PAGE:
PEARSON, DANIEL S., Judge.
The issue presented by this appeal is whether a beneficiary of a medical payment reimbursement plan established under the Employee Retirement Income Security Act (ERISA) who is compelled by contract to arbitrate her claim for medical expense benefits is entitled to recover her attorney's fees after prevailing in the arbitration proceedings.
Angela Clark was the beneficiary of a medical reimbursement plan established under ERISA by Consolidated Labor Union Trust (the Trust). Clark's $5,000 claim was denied by the Trust, and, pursuant to a contract provision calling for arbitration of such disputes, the matter was sent to arbitration. The arbitrators awarded Clark the entirety of her claim, and when the Trust refused to pay the award, Clark sued in the circuit court to have the award confirmed and to recover, inter alia, the fees for her attorney's services in the arbitration proceedings. The trial court confirmed the arbitration award and granted Clark's request for attorney's fees incurred in arbitration, the amount of such fees to be determined at a later hearing. The Trust appeals the grant of attorney's fees.
Section 1132(g)(1) of ERISA provides that "[i]n any action under this subchapter ... by a participant, beneficiary, or fiduciary, the court in its discretion may allow a reasonable attorney's fee and costs of action to either party." 29 U.S.C. § 1132 (g)(1) (1982). The appellant Trust argues that an arbitration proceeding is not an "action" contemplated by the statute and that, therefore, an award of attorney's fees is wholly unauthorized. Clark says otherwise.
Although no court has heretofore specifically addressed the propriety of an award of attorney's fees under Section 1132(g)(1)
The Trust contends, however, that several Florida cases denying awards of attorney's fees incurred in arbitration proceedings, despite statutory authority to otherwise award attorney's fees, support its position that arbitration proceedings are not to be construed as actions under Section
Beach Resorts International v. Clarmac Marine Construction Co., 339 So.2d 689 (Fla. 2d DCA 1976), is of little comfort to the Trust. The Florida Arbitration Code, Section 682.11, Florida Statutes, has never provided for — indeed, has expressly excluded — the recovery of attorney's fees. Clarmac, a contractor, faced with an agreement mandating arbitration of disputes between it and the property owner, filed a claim of lien against the owner and sued to foreclose the lien under the Mechanic's Lien Statute, Section 713.29, Florida Statutes, which, unlike the Arbitration Code, authorizes the recovery of attorney's fees.
It is important to note, first, that Beach Resorts International did not decide that an arbitration proceeding is not an action, but instead decided that the plaintiff's action in court was merely to confirm an arbitration award (no attorney's fees awardable), not to enforce a mechanic's lien (attorney's fees awardable); and, second, that, consistent with our view in the present case, the court implied that had the defendant refused to abide by the judgment confirming the award, necessitating the imposition of a lien, then attorney's fees attributable to the arbitration could be awarded.
Following the lead of Beach Resorts, this court in Cuevas v. Potamkin Dodge, 455 So.2d 398 (Fla. 3d DCA 1984), refused to allow attorney's fees incurred in arbitration proceedings. In Cuevas, a dissatisfied car buyer sued the car dealer for fraud and violations of the Florida Deceptive and Unfair Trade Practices Act, Sections 501.201-.213, Florida Statutes (1981), requesting the attorney's fees authorized by the Act. Pursuant to the parties' sales contract, the matter went to arbitration where an award was made for the buyer. The buyer asked the court to confirm the award and for attorney's fees. The court held that the language of the Act, so clearly contemplating litigation in the court only, precluded an award of attorney's fees incurred in arbitration. Unlike ERISA Section 1132(g)(1), which we are here called upon to construe, the Unfair Trade Practices Act provides:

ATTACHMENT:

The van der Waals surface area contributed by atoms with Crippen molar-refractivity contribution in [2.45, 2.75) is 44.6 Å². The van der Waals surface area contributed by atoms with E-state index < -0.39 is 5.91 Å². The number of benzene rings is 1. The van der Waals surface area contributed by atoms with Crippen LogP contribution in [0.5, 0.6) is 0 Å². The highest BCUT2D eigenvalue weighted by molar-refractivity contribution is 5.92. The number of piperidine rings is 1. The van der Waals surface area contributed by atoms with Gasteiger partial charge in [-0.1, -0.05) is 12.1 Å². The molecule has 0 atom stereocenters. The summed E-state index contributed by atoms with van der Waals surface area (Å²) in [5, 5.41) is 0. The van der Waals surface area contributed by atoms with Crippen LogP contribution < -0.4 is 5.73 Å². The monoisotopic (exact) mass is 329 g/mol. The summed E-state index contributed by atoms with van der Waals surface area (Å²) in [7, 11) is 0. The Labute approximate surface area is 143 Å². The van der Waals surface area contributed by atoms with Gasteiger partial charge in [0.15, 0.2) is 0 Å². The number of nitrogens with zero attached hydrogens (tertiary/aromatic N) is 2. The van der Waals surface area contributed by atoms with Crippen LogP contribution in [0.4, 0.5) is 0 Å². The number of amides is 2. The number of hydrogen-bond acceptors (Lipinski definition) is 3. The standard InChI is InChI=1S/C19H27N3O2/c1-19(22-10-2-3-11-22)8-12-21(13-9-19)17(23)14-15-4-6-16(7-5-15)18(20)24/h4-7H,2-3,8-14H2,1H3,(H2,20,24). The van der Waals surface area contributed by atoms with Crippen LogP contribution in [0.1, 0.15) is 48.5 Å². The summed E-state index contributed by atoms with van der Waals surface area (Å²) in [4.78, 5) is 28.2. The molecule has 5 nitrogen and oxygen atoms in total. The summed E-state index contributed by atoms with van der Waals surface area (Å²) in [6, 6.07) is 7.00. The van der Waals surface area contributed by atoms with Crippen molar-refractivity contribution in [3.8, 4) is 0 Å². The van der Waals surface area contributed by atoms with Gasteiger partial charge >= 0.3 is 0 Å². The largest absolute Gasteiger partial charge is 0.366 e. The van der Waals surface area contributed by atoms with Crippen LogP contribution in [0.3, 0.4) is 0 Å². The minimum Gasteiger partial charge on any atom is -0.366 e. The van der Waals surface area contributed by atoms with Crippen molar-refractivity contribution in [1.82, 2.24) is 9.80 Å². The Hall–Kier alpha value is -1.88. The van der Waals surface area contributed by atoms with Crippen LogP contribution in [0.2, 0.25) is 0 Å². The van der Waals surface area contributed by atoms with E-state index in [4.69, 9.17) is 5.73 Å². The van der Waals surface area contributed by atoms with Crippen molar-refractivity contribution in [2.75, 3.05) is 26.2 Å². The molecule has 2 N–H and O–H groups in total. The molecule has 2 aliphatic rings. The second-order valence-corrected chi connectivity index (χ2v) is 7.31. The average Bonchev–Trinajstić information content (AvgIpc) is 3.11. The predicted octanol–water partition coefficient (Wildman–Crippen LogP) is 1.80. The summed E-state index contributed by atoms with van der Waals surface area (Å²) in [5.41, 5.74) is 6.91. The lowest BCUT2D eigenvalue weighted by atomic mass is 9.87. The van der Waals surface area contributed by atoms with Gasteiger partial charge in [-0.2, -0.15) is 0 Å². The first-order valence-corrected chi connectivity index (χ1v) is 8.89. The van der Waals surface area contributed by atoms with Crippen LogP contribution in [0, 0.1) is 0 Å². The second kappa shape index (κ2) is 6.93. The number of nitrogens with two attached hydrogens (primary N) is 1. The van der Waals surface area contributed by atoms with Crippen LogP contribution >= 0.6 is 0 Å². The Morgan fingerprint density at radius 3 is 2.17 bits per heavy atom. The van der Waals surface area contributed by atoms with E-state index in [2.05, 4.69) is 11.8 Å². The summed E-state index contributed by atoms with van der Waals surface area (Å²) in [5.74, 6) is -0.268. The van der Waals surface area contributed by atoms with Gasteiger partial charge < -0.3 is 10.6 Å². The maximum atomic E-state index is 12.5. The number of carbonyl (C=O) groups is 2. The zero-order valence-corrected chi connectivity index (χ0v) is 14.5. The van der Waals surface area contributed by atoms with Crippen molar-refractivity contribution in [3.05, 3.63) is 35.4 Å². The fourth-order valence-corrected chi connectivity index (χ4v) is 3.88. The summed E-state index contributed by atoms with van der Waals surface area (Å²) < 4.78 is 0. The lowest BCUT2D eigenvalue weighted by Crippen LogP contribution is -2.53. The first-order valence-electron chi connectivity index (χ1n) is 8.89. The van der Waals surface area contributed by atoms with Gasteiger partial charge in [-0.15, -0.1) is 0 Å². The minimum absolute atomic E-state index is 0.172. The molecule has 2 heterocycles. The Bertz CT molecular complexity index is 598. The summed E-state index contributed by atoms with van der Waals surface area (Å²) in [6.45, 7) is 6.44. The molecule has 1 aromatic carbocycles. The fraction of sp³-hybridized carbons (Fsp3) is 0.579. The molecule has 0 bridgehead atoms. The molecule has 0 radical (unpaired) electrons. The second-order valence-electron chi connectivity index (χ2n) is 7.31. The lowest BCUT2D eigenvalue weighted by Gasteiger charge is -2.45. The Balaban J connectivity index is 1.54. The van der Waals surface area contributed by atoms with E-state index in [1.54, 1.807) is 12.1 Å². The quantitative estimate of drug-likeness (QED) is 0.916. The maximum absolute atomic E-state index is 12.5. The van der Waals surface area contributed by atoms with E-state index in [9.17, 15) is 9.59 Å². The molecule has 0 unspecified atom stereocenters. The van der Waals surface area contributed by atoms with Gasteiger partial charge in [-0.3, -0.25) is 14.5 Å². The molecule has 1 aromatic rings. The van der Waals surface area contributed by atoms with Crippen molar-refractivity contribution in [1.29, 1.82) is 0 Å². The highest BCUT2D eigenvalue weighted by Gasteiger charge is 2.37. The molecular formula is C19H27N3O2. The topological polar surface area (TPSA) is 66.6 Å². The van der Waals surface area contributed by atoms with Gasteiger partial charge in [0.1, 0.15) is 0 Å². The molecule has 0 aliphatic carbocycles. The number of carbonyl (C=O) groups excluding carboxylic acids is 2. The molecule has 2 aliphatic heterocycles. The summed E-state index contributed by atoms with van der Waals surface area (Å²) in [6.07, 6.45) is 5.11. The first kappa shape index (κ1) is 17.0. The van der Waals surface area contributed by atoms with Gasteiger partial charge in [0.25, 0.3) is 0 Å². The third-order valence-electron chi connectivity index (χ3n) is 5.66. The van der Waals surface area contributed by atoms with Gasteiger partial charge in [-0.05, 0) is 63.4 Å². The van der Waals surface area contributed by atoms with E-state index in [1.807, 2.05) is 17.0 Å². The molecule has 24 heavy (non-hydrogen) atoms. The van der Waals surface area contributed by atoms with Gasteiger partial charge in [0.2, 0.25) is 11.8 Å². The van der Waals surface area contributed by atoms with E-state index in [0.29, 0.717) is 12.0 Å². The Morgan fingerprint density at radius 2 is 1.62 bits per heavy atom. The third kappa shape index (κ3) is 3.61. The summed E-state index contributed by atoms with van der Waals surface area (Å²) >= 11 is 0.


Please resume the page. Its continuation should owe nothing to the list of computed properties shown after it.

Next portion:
The Trust makes one further argument against the propriety of an award of attorney's fees. It says that by bringing an action to confirm the arbitration award, Clark has made the confirmation action, not her action under ERISA, the basis for recovery of her plan benefits. The argument is specious and proves too much. The nature of the cause is an action under ERISA regardless of the forum for dispute resolution. Moreover, since the court is always the appropriate forum to determine whether to award attorney's fees, Loxahatchee River Environmental Control District v. Guy Villa & Sons, Inc., 371 So.2d 111 (Fla. 4th DCA), cert. denied, 378 So.2d 346 (Fla. 1979), all actions to confirm arbitration awards — no matter what the underlying complaint — would be transformed into actions under the arbitration code for which no fees are authorized, a patently absurd result.
Finally, we address the Trust's argument that even if the trial court correctly decided to award attorney's fees to Clark, it was incumbent upon it to set forth its reasons for making such an award. While we believe this is an accurate statement of the law, see Evans v. Bexley, 750 F.2d 1498, 1500 (11th Cir.1985) (abuse of discretion to refuse to make findings in disposing of attorney's fee request under ERISA); Ironworkers' Local No. 272 v. Bowen, 624 F.2d 1255, 1266 (same), the actual award has not yet been made, and the trial court may remedy this defect by setting forth the reasons behind the award of attorney's fees in accordance with the criteria outlined in Ironworkers' Local No. 272 v. Bowen, 624 F.2d at 1266.
But see Student Symposium, Attorney's Fees Under ERISA: When Is an Award Appropriate?, 71 Cornell L.Rev. 1037, 1058-61 (1986) (criticizing five-factor test as redundant, inappropriate).